On Bravura, Metal Cocoons, and Connected Kindness: Thoughts on Digital Nastiness – and How to Make it Better

I think a great deal about how the internet is influencing society. I suppose some of this comes from having such a nostalgic turn of mind. I still remember very slow dial-up connections (insert modem snarl here), and even a time before the internet. There is no doubt that the accelerating rate of internet connectivity (and bandwidth) has made the world a very different place to what it was just a decade or three ago

There is much to be said about how the internet is affecting human society, both positively and negatively. There’s the scourge of fake news, bias-reinforcing filter bubbles, comforting echo chambers, and the curse of diminishing privacy. But there is also access to life-enhancing opportunities such as the sharing of information and ideas, the freedom to express oneself, and even social revolutions.

But what I’ve been mulling over most intensely of late is the relationship between the internet and human kindness – on a personal scale. Phishing, hacking, scamming, and the like are more obvious examples, but for most of us these involve faceless, nefarious, geographically-remote trolls. What about our own personal relationships with the people we actually know in analogue, as it were, as expressed on the internet? Why is it that we are often so unkind to the people we know when we are online?

The internet removes the barriers of space and time, and hence allows us to interact with one another socially, as well as professionally like never before. And mostly, this brings out the good in us. We share, we collaborate, we communicate, we support, we upvote, we comment, and we know what’s going on in other people’s lives.

But we can also be quite venomous.

When we are sitting behind a computer screen on social media or composing an email, we do not have the benefit of being able to read the physical response of the person we are ‘talking’ to. Our screens become masks that give us the bravura to say things we might not say in person. We feel empowered to bellyache, snivel, swear, criticize, and to even be downright combative and malicious.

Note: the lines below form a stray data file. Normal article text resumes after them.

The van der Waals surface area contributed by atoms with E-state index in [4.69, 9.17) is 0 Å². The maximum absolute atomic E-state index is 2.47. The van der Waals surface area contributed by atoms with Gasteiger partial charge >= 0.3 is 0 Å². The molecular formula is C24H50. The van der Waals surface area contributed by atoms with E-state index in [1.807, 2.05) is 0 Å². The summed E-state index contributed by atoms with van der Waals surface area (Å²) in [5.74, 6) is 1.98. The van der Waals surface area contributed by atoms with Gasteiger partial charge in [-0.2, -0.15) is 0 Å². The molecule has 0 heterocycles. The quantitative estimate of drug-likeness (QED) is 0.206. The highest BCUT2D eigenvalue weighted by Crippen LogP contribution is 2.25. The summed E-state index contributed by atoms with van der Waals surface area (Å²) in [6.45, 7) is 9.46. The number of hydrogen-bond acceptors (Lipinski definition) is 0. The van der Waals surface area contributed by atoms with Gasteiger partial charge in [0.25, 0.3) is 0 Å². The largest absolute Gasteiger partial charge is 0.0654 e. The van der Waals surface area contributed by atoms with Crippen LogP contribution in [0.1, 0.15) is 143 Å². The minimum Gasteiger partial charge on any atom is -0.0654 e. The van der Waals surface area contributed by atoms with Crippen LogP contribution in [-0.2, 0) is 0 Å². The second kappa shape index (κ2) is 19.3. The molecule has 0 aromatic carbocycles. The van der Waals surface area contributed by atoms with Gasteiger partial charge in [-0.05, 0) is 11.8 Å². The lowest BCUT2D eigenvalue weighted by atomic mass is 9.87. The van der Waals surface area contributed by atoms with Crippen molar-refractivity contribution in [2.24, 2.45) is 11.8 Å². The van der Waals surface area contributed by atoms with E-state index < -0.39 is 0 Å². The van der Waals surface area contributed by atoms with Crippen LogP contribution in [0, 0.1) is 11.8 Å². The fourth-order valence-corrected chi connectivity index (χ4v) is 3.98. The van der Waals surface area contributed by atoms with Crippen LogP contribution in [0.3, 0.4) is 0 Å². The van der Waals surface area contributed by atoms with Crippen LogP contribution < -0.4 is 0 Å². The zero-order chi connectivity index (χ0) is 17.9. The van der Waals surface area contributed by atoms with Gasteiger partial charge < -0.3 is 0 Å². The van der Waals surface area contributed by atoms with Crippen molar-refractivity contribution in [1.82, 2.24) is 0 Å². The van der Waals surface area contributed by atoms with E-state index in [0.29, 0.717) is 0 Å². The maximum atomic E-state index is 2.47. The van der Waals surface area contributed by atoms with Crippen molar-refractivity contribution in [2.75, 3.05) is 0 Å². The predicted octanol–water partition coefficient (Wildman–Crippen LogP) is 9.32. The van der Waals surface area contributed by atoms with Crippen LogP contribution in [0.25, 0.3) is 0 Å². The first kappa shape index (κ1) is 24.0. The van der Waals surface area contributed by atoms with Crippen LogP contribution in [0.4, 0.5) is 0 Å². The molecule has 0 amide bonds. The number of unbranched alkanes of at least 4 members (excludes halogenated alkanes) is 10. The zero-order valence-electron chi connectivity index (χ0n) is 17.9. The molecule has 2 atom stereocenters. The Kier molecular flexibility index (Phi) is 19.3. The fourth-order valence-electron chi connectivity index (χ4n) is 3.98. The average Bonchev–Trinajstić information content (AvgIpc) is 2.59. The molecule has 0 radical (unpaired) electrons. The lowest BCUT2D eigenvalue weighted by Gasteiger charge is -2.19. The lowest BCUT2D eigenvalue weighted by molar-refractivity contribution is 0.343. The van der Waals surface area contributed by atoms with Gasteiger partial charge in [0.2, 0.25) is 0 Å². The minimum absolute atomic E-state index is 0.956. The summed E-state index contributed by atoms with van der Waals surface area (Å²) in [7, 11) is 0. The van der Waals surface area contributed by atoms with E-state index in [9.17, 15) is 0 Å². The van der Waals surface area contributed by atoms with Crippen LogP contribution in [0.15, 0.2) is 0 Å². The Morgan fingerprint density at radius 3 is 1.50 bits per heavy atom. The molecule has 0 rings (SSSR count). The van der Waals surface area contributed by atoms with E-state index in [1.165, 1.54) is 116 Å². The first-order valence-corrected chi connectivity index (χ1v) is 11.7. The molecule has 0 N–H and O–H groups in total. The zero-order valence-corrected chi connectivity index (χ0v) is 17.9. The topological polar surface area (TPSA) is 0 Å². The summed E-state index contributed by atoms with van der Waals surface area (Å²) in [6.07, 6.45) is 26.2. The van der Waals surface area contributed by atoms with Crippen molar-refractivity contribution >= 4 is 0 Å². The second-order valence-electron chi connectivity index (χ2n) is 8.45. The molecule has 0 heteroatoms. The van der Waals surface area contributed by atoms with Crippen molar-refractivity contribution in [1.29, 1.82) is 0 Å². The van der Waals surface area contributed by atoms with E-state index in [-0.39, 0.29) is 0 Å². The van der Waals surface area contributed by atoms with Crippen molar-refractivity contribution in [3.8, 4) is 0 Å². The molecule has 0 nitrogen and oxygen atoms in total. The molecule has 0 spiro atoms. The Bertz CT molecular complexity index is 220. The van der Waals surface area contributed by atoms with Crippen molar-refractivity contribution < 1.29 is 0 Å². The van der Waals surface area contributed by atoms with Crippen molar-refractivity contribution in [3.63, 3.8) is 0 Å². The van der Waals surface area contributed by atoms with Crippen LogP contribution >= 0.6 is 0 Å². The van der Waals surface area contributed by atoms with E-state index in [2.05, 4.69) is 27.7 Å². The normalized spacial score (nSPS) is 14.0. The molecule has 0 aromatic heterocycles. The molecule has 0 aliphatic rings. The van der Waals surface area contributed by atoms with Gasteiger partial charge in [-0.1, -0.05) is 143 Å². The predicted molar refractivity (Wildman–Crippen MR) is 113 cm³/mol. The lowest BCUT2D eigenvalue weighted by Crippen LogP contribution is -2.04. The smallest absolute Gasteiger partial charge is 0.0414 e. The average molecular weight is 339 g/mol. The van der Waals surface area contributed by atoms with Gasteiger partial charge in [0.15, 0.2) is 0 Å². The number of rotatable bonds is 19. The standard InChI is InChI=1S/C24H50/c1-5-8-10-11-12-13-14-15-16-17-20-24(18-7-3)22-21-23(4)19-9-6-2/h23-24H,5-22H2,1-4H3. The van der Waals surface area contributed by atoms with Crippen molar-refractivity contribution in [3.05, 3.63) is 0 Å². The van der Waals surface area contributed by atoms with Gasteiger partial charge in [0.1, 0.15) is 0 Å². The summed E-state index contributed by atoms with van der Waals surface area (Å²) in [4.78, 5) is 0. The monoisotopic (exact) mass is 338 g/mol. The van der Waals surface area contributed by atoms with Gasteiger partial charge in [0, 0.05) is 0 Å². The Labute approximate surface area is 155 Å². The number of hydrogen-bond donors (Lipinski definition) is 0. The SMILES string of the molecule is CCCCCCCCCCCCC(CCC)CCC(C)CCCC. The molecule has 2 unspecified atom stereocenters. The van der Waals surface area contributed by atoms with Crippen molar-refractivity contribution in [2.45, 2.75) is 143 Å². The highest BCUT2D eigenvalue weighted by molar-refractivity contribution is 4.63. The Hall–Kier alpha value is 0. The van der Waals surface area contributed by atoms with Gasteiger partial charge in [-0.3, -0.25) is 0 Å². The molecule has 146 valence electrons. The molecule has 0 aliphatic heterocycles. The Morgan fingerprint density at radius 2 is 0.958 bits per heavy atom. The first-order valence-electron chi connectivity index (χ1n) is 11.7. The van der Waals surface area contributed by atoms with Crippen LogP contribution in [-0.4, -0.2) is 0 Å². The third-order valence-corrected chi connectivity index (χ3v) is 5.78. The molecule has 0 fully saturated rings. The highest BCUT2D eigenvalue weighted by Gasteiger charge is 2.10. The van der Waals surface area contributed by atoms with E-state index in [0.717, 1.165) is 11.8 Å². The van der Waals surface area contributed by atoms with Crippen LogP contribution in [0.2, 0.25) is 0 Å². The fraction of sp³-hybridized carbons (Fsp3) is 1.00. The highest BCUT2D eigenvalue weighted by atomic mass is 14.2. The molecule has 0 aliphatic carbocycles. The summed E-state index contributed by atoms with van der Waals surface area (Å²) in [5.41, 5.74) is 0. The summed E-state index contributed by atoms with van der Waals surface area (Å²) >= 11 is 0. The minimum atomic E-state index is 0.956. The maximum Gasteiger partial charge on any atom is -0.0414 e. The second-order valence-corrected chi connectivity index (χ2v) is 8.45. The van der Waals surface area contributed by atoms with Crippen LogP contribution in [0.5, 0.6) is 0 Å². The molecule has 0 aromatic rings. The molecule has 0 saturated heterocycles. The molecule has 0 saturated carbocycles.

But our screens also shield us from the responses of those we digitally mistreat.

(As an interesting aside, we behave in very similar ways when we drive. Sitting behind our windscreens, safely ensconced in a protective cocoon of metal, we feel like we can behave in ways we would never behave in person.)

In short, we can be uncharacteristically cruel online to the people we are acquainted with in real life. Far more so, I would venture, than we would be in person.

Granted, much of this has to do with the fact that digital communications do not carry tone well. I have learnt the hard way that what I mean to say online is not always how it is read. While I may have meant something to be funny or quirky or tongue-in-cheek, it is often not taken this way, for whatever reason.

The accelerating pace of life also means that we spend less time composing messages and replies than we should, and often don’t take the time to read messages properly before jumping to conclusions. Also, we often get so caught up in the frenetic rush to get things done that we do not take enough time to communicate decently with one another.

Perhaps another possible reason why we feel confident that we can be rude to one another in emails and on social media is the fact that we feel we can now have our say with so many things more generally. We can review products, videos, restaurants, holiday destinations, and almost everything else. We can send sternly worded emails of complaint. We don’t have to ask to see the manager anymore, we can write a stinking review, compose a derisive tweet, or give a two star rating.

Confrontation no longer requires courage or diplomacy, it just needs an internet connection.

And then we transfer this mindset to our communications with people we know. It’s like we forget that these are real people who share an aspect of our lives. Like they are just another annoyance. It’s like we forget that there are living, breathing human beings on the receiving end of these messages.

So what’s the solution?

For me, it’s pretty easy, and it’s something I am going to try to stick to from now on:

It’s about time.

We need to take more time to ensure that our online communications are polite, professional, and kind.

We need to take the time to read and understand the messages and comments we receive, to think about what we are saying, and even to forgive others when they communicate in ways we know is not characteristic of them. And if we are offended, we need to take some time to let things simmer down before we jump to our keyboards. Perhaps sometimes it’s best not to reply at all.

By and large, the internet is changing the world for the better. Why should it be any different in our little corner of it?

It just takes a little time.

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